VA Palo Alto Health Care System
Novel Coronavirus (2019-nCoV) Update
VA is working closely with The Centers for Disease Control and Prevention (CDC) and other federal partners, monitoring an outbreak of Novel Coronavirus (2019-nCoV) first identified in Wuhan, Hubei Province, China. Cases have been identified in the United States* and other international locations.* This new strain belongs to a group of viruses called coronavirus which can cause symptoms like fever, cough and shortness of breath.
VA has activated its emergency management coordination cell (EMCC) and is implementing an aggressive and collaborative public health response to protect and care for Veterans. At this time, no Veterans receiving care at VA have been diagnosed with 2019-nCoV. United States is actively screening everyone who has traveled in China for this new disease. Americans who come back from the part of China where the number of infections is very high are required to limit close contact with other people and report changes in their health. VA has been planning for this type of event and is prepared to protect and care for Veterans who receive their health care from VA.
What precautions to take
Currently, there is no vaccine to prevent the 2019-nCoV infection and no medication to treat it. CDC believes symptoms appear 2 to 14 days after exposure. The best way to prevent infection is to avoid exposure. These basic health measures can reduce the spread of infection.
- Wash your hands often with soap and water for at least 20 seconds. An easy way to mark the time is to hum the “Happy Birthday” song from beginning to end twice while scrubbing.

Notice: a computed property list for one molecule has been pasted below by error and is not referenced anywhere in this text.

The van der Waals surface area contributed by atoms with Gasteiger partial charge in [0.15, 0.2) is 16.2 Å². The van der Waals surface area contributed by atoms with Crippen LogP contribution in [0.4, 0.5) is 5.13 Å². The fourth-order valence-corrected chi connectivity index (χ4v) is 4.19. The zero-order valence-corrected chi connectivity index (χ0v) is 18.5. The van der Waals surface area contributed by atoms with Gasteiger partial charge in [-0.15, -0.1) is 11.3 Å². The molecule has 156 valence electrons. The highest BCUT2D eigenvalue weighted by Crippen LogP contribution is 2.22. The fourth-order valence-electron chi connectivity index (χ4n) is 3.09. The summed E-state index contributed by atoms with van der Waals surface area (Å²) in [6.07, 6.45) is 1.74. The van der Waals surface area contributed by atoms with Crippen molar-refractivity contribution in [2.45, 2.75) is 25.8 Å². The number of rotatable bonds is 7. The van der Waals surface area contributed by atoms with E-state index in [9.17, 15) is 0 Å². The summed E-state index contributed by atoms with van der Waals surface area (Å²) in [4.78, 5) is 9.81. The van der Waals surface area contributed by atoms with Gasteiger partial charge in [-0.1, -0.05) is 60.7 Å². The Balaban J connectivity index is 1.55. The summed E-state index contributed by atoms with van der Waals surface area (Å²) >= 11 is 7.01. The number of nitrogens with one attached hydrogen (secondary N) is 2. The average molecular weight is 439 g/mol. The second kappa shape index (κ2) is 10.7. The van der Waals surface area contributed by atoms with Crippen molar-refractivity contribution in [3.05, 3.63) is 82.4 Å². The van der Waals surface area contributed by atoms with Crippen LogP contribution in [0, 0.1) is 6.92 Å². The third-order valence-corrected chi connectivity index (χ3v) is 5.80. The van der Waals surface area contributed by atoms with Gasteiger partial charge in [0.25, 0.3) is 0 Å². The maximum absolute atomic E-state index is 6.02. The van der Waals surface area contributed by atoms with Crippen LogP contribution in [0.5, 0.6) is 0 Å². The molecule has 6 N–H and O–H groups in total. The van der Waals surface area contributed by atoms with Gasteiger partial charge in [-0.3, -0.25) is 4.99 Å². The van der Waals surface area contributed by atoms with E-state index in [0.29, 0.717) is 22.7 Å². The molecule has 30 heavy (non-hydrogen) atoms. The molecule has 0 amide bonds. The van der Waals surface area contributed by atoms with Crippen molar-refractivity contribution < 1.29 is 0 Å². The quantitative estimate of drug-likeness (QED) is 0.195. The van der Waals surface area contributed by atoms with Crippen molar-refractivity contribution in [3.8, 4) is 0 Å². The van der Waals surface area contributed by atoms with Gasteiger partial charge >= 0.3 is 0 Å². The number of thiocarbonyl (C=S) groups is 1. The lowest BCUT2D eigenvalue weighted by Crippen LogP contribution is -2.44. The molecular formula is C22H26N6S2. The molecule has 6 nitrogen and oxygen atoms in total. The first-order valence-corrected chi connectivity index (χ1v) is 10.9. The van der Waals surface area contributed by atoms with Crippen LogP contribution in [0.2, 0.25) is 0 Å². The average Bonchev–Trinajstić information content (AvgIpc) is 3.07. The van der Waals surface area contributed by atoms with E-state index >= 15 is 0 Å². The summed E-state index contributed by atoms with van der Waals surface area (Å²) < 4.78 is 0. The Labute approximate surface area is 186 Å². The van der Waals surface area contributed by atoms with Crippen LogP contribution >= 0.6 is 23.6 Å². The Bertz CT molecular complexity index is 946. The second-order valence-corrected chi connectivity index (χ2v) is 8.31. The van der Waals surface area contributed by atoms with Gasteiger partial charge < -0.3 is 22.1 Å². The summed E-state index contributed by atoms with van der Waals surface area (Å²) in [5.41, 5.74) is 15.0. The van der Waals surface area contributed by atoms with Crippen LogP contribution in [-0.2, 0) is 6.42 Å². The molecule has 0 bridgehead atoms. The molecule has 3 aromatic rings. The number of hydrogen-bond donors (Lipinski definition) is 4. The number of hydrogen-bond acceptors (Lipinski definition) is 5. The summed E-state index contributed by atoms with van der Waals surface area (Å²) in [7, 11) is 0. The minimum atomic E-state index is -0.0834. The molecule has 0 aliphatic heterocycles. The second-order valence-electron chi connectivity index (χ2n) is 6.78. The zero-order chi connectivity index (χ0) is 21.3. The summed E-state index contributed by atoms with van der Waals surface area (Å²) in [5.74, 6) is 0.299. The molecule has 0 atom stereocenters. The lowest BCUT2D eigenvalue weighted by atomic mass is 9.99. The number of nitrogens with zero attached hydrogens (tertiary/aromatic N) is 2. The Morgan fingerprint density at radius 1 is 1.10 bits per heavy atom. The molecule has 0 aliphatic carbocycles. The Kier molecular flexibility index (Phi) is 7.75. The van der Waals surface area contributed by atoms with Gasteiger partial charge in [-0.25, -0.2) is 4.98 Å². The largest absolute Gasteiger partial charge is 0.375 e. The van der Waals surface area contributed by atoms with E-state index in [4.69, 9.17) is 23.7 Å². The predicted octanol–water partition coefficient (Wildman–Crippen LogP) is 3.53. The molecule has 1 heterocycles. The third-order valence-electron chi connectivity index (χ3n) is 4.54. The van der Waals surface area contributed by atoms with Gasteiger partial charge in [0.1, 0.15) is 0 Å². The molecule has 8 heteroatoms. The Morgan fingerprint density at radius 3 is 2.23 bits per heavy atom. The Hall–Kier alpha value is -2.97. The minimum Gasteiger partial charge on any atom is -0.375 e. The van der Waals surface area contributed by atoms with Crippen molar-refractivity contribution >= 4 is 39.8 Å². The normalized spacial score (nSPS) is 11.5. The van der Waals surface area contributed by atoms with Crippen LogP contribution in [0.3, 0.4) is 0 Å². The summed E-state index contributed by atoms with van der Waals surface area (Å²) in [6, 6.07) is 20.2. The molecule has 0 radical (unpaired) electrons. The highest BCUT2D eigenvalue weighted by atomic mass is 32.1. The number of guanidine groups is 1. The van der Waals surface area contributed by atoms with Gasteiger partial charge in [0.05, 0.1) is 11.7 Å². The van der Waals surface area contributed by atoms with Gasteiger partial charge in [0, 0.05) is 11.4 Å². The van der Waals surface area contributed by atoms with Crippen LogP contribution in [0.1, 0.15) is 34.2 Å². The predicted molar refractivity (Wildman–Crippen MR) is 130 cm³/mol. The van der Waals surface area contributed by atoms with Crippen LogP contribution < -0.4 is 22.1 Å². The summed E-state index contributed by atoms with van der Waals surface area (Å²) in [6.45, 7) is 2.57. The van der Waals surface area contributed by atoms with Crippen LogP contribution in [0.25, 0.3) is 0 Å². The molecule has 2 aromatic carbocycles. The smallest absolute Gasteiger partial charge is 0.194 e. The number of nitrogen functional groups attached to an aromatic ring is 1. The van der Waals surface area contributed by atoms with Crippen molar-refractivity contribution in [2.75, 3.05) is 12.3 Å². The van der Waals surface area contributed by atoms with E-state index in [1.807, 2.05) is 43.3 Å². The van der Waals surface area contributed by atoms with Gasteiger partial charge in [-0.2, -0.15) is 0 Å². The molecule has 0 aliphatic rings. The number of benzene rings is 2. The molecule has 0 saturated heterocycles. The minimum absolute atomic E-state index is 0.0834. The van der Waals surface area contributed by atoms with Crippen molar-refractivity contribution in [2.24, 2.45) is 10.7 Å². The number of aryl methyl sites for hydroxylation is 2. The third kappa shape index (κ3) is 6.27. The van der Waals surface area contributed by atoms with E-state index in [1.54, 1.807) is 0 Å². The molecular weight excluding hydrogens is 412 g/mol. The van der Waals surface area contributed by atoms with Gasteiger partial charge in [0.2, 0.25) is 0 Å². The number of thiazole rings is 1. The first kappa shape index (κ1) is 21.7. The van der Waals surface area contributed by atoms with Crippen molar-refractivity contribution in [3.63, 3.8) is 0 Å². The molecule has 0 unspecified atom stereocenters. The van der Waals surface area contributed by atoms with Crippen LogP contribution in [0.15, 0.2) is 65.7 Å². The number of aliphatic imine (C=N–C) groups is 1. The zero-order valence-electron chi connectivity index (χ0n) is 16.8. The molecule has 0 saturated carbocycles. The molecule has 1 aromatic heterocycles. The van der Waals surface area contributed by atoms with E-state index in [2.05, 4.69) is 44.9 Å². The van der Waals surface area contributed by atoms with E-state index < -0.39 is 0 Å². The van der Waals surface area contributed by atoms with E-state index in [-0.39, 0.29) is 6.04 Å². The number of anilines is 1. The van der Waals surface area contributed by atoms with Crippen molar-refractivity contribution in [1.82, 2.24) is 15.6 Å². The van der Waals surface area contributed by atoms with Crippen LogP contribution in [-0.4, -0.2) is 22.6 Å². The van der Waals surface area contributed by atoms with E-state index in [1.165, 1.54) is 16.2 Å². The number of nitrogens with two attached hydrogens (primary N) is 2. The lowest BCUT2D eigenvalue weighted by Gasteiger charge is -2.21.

- Use an alcohol-based hand sanitizer that contains at least 60% alcohol.
- Avoid touching your eyes, nose and mouth with unwashed hands.
- Avoid close contact with people who are sick.
- Stay home when you are sick or becoming sick.
- Cover your cough or sneeze with a tissue (not your hands) and throw the tissue in the trash.
- Clean and disinfect frequently touched objects and surfaces.
- Getting a flu shot is recommended.
What precautions to take when traveling
The U.S. government has imposed travel restrictions for all non-essential travel to China. Additionally, U.S. citizens returning from the region will undergo enhanced screening procedures. Generally, foreign nationals (other than immediate family of U.S. citizens, permanent residents and flight crew) who have traveled in China within 14 days of their arrival, will be denied entry into the U.S. If you have international travel plans, review this specific guidance for travelers.*
What to do if you have symptoms
If you have both
- symptoms of fever, cough, and shortness of breath and
- have either recently returned from China or have direct exposure to others diagnosed with 2019-nCoV.
Call before visiting your local VA medical center to seek care. Tell them about your recent travel and your symptoms.
To avoid spreading the virus to others, follow the precautions listed above.